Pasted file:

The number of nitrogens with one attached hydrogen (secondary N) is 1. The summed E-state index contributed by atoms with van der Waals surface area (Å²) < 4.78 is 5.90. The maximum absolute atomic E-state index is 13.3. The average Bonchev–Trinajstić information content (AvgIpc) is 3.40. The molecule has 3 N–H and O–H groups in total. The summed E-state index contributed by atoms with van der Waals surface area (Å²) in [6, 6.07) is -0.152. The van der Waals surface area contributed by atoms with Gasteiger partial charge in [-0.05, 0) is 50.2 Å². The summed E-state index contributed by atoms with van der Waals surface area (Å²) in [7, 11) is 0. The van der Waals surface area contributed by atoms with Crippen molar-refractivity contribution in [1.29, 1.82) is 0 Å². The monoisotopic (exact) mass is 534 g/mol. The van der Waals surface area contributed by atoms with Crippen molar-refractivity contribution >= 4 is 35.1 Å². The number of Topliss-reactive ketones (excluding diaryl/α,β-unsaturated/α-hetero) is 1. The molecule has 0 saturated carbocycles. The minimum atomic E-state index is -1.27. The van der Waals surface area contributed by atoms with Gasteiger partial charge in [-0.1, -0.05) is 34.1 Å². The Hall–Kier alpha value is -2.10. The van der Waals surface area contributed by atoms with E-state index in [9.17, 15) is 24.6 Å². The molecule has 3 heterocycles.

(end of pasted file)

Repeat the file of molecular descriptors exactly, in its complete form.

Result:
The number of nitrogens with one attached hydrogen (secondary N) is 1. The summed E-state index contributed by atoms with van der Waals surface area (Å²) < 4.78 is 5.90. The maximum absolute atomic E-state index is 13.3. The average Bonchev–Trinajstić information content (AvgIpc) is 3.40. The molecule has 3 N–H and O–H groups in total. The summed E-state index contributed by atoms with van der Waals surface area (Å²) in [6, 6.07) is -0.152. The van der Waals surface area contributed by atoms with Gasteiger partial charge in [-0.05, 0) is 50.2 Å². The summed E-state index contributed by atoms with van der Waals surface area (Å²) in [7, 11) is 0. The van der Waals surface area contributed by atoms with Crippen molar-refractivity contribution in [1.29, 1.82) is 0 Å². The monoisotopic (exact) mass is 534 g/mol. The van der Waals surface area contributed by atoms with Crippen molar-refractivity contribution >= 4 is 35.1 Å². The number of Topliss-reactive ketones (excluding diaryl/α,β-unsaturated/α-hetero) is 1. The molecule has 0 saturated carbocycles. The minimum atomic E-state index is -1.27. The van der Waals surface area contributed by atoms with Gasteiger partial charge in [-0.1, -0.05) is 34.1 Å². The Hall–Kier alpha value is -2.10. The van der Waals surface area contributed by atoms with E-state index in [9.17, 15) is 24.6 Å². The molecule has 3 heterocycles.